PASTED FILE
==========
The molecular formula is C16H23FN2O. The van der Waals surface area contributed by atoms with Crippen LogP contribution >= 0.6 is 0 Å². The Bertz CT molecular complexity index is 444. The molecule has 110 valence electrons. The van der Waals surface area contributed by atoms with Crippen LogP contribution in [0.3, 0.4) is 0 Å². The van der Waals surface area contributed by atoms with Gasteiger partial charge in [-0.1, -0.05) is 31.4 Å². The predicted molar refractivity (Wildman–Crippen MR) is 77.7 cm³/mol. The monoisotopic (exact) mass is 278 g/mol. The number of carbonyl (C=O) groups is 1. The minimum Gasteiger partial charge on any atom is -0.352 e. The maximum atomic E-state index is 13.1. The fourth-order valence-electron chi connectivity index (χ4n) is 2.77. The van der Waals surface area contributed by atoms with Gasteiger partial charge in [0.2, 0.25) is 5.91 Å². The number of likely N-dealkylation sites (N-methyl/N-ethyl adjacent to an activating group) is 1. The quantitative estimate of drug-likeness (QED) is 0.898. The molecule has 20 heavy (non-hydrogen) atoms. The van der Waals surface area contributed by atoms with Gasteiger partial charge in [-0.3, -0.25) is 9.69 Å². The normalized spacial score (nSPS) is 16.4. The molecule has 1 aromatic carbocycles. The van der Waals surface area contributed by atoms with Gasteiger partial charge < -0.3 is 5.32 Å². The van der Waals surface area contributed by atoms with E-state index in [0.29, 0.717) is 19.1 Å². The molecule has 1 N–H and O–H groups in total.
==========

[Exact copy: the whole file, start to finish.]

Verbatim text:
The molecular formula is C16H23FN2O. The van der Waals surface area contributed by atoms with Crippen LogP contribution >= 0.6 is 0 Å². The Bertz CT molecular complexity index is 444. The molecule has 110 valence electrons. The van der Waals surface area contributed by atoms with Crippen LogP contribution in [0.3, 0.4) is 0 Å². The van der Waals surface area contributed by atoms with Gasteiger partial charge in [-0.1, -0.05) is 31.4 Å². The predicted molar refractivity (Wildman–Crippen MR) is 77.7 cm³/mol. The monoisotopic (exact) mass is 278 g/mol. The number of carbonyl (C=O) groups is 1. The minimum Gasteiger partial charge on any atom is -0.352 e. The maximum atomic E-state index is 13.1. The fourth-order valence-electron chi connectivity index (χ4n) is 2.77. The van der Waals surface area contributed by atoms with Gasteiger partial charge in [0.2, 0.25) is 5.91 Å². The number of likely N-dealkylation sites (N-methyl/N-ethyl adjacent to an activating group) is 1. The quantitative estimate of drug-likeness (QED) is 0.898. The molecule has 20 heavy (non-hydrogen) atoms. The van der Waals surface area contributed by atoms with Gasteiger partial charge in [-0.3, -0.25) is 9.69 Å². The normalized spacial score (nSPS) is 16.4. The molecule has 1 aromatic carbocycles. The van der Waals surface area contributed by atoms with Gasteiger partial charge < -0.3 is 5.32 Å². The van der Waals surface area contributed by atoms with E-state index in [0.29, 0.717) is 19.1 Å². The molecule has 1 N–H and O–H groups in total.